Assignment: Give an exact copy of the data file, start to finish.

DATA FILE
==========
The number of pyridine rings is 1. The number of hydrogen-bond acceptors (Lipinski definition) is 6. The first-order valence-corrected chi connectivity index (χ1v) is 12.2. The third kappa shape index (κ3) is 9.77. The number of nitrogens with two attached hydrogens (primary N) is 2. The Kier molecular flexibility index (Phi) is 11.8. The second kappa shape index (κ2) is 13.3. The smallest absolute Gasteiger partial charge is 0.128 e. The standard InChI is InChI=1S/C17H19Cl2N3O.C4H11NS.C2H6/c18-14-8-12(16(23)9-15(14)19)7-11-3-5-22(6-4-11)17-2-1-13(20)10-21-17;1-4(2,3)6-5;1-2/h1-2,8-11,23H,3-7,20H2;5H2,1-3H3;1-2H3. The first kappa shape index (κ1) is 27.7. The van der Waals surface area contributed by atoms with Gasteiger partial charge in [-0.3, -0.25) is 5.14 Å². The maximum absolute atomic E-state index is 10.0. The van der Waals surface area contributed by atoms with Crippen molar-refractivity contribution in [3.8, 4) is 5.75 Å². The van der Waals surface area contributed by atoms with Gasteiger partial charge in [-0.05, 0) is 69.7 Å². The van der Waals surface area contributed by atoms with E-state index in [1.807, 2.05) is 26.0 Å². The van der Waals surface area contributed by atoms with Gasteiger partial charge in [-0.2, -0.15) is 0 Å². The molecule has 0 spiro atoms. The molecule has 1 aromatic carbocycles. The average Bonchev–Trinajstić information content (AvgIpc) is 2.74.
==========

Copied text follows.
The number of pyridine rings is 1. The number of hydrogen-bond acceptors (Lipinski definition) is 6. The first-order valence-corrected chi connectivity index (χ1v) is 12.2. The third kappa shape index (κ3) is 9.77. The number of nitrogens with two attached hydrogens (primary N) is 2. The Kier molecular flexibility index (Phi) is 11.8. The second kappa shape index (κ2) is 13.3. The smallest absolute Gasteiger partial charge is 0.128 e. The standard InChI is InChI=1S/C17H19Cl2N3O.C4H11NS.C2H6/c18-14-8-12(16(23)9-15(14)19)7-11-3-5-22(6-4-11)17-2-1-13(20)10-21-17;1-4(2,3)6-5;1-2/h1-2,8-11,23H,3-7,20H2;5H2,1-3H3;1-2H3. The first kappa shape index (κ1) is 27.7. The van der Waals surface area contributed by atoms with Gasteiger partial charge in [-0.3, -0.25) is 5.14 Å². The maximum absolute atomic E-state index is 10.0. The van der Waals surface area contributed by atoms with Crippen molar-refractivity contribution in [3.8, 4) is 5.75 Å². The van der Waals surface area contributed by atoms with Gasteiger partial charge in [-0.05, 0) is 69.7 Å². The van der Waals surface area contributed by atoms with E-state index in [1.807, 2.05) is 26.0 Å². The van der Waals surface area contributed by atoms with Gasteiger partial charge in [-0.2, -0.15) is 0 Å². The molecule has 0 spiro atoms. The molecule has 1 aromatic carbocycles. The average Bonchev–Trinajstić information content (AvgIpc) is 2.74.